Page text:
- Nose cancer is cancer that develops in cells within your nasal cavity or paranasal sinuses or both.
- Some symptoms include a decreased sense of smell, a blocked nose, nose bleeds and headache or facial pain.
- Risk factors for nose cancer include smoking, drinking alcohol and breathing in certain dusts or chemicals.
- Treatment options include surgery, radiation therapy, chemotherapy or a combination of these treatments.
What is nose cancer?
Nose cancer can develop in both the nasal cavity and the paranasal sinuses. Your nasal cavity is the air-filled space behind the nose. Your paranasal sinuses are air-filled spaces at the front of your skull. A type of cancer called squamous cell carcinoma starts in the cells that line the nasal cavity and paranasal sinuses. Adenocarcinoma, another type of cancer, arises from the small gland cells throughout the sinuses.
Skin cancers usually affect areas of the skin that have high exposure to the sun. You may develop a type of skin cancer like basal cell carcinoma or squamous cell carcinoma on the external skin of your nose. These are different kinds of cancer than the cancers involving the nasal cavity or the paranasal sinuses.
What are the symptoms of nose cancer?
The symptoms of nose cancer vary, depending on where exactly the cancer is, how big it is and how much it has spread.
Common signs and symptoms of nose cancer include:
- decreased sense of smell
- blocked nose that doesn’t clear
- pain or pressure behind the nose near the upper teeth
- nose bleeds — especially if only on one side
- a lump or sore on the face, or in the nose or mouth
Other symptoms include:
- frequent headaches or pain in or around the sinuses
- facial numbness or tingling
- eye swelling or visual problems
- painful or loose teeth
- pain or pressure in the ear
CHECK YOUR SYMPTOMS — Use the Symptom Checker and find out if you need to seek medical help.
What causes nose cancer?
There are various risk factors that make you more likely to develop nose cancer. These include:
- smoking, using ‘smokeless’ tobacco-like snuff or chewing tobacco
- drinking alcohol
- breathing in certain dusts — like wood or leather dusts — or certain chemicals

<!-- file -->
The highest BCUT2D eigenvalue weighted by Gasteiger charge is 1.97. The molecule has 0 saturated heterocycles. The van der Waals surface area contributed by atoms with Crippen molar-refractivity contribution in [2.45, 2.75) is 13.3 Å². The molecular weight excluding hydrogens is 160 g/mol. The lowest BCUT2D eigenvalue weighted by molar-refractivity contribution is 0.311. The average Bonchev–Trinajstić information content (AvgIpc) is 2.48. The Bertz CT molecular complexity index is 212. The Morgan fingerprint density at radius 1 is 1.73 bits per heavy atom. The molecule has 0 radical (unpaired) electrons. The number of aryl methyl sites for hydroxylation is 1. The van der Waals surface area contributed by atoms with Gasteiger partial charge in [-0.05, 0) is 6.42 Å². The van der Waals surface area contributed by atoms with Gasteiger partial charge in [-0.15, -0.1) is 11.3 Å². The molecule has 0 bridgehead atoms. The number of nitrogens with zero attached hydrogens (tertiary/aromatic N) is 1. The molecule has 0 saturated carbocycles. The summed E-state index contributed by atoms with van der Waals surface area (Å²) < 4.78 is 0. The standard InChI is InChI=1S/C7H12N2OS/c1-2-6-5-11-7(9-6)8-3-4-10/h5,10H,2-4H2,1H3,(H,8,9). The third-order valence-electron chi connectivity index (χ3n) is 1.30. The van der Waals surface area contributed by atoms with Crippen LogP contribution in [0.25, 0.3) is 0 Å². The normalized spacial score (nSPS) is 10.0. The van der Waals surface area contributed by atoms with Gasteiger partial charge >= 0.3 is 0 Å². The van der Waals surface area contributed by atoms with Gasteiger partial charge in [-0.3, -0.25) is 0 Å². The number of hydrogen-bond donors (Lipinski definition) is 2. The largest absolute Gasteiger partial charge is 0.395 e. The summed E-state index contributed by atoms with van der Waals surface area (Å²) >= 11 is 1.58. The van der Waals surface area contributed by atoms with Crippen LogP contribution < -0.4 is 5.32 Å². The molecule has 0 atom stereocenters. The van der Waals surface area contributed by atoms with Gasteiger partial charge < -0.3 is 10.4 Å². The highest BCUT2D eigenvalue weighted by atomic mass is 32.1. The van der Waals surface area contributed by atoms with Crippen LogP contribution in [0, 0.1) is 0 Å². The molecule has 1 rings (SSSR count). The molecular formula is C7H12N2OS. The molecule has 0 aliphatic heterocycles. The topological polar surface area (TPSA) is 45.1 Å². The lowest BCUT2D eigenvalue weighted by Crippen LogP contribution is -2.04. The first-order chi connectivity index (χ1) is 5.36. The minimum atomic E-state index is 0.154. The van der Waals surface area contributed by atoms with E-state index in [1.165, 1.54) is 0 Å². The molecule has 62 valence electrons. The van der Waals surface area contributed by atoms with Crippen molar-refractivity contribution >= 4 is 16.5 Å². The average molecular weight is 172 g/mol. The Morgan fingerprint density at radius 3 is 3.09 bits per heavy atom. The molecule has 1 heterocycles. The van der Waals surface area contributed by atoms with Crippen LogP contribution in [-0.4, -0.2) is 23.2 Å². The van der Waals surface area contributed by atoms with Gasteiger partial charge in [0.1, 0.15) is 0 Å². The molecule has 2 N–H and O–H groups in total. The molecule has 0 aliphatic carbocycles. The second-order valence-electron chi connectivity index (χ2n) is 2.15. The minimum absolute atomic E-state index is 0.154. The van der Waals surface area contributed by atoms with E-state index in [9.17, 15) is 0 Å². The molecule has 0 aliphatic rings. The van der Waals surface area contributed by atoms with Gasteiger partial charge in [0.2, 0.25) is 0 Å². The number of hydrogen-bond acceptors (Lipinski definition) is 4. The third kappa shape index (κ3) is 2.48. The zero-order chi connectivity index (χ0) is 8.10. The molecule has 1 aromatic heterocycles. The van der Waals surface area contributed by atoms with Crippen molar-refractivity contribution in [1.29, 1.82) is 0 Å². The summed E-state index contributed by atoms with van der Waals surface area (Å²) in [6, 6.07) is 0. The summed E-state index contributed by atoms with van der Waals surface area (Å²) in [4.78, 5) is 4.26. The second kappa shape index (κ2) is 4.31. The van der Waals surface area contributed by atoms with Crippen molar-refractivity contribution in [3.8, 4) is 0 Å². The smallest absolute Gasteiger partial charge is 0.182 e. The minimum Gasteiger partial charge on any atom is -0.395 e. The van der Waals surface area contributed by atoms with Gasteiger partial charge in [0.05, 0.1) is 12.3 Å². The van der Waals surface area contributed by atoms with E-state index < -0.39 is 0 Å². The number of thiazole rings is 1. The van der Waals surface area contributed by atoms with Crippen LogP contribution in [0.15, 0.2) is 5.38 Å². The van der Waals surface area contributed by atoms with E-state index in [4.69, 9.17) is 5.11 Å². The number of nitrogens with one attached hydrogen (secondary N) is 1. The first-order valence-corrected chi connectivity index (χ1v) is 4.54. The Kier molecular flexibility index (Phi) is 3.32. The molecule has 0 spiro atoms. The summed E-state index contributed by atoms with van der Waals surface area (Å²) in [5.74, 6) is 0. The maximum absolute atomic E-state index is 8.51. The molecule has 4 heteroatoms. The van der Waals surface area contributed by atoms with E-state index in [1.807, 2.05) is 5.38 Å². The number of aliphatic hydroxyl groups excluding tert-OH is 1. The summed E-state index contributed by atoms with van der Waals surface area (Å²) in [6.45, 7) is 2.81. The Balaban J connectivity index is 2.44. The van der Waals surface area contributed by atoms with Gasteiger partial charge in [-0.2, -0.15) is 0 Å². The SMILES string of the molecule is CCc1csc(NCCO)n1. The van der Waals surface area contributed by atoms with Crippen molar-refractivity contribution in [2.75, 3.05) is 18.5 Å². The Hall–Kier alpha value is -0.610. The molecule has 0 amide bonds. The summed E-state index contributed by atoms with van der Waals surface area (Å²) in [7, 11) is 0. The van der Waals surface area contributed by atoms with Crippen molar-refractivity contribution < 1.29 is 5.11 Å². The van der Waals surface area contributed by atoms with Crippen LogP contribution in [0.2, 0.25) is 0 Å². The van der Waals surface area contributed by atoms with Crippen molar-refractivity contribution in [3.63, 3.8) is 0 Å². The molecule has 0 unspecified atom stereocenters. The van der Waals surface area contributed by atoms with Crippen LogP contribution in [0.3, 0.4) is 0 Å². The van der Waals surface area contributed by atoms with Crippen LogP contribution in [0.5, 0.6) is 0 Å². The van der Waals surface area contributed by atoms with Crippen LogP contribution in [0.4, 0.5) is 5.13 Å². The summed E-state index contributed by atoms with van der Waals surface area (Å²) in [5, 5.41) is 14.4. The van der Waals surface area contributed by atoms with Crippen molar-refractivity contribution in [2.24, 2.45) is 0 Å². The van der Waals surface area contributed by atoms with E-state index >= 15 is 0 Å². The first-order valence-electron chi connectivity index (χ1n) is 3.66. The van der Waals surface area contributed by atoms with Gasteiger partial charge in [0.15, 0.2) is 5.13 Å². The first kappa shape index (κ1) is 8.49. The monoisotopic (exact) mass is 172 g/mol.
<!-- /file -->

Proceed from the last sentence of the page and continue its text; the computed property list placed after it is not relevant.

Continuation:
Nose cancer is more than twice as common in males than in females. It is also more common in people over the age of 45.
When should I see my doctor?
You should see your doctor if you have any symptoms of nose cancer for more than a few weeks.
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How is nose cancer diagnosed?
To make a diagnosis of nose cancer your doctor will ask you about your medical history and then examine you. Your doctor may order several tests. Not every person has to do every test. Some tests include the following:
- A nasal endoscopy — your doctor uses a very small, thin, flexible tube with a light and camera on the end of it to look in your nose.
- A biopsy — your doctor takes a small sample of the suspected cancer and sends it to a lab to check for cancer cells.
- Various scans may help diagnose your condition, including a CT, MRI or PET scan.
How is nose cancer treated?
To diagnose nose cancer, your doctor will discuss treatment options with you. The most suitable treatment plan will depend on the type, size and location of the cancer as well as whether the cancer has spread and your medical history.
Can nose cancer be prevented?
Cancer can’t be fully prevented, but you can reduce your risk of developing nose cancer by not smoking, avoiding alcohol and avoiding exposure to various dusts and chemicals, especially in the workplace.
Complications of nose cancer
Possible complications from nose cancer treatment include:
- Changes to you your sense of smell and taste — this can affect what foods you can eat and enjoy eating. It can also contribute to a loss of appetite and weight loss.
- Hearing loss — certain chemotherapy drugs, radiation therapy and some surgeries can cause temporary or permanent hearing loss.
- Mouth problems (mucositis) — mouth sores and ulcers are common side effects of chemotherapy, and radiation therapy and can make eating, swallowing and talking difficult.
- Significant changes to your appearance — sometimes surgery to remove cancer means removing part of the nose or skin. Reconstructive surgery or protheses may be used in some cases.
- Lymphoedema — in some cases, surgery or radiation therapy can damage lymph nodes and may cause swelling.
Resources and support
Call healthdirect on 1800 022 222 at any time to speak to a registered nurse (known as NURSE-ON-CALL in Victoria) for more information and advice.
For more information about the symptoms, diagnosis and treatment of nose cancer, see the following websites:
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Last reviewed: September 2023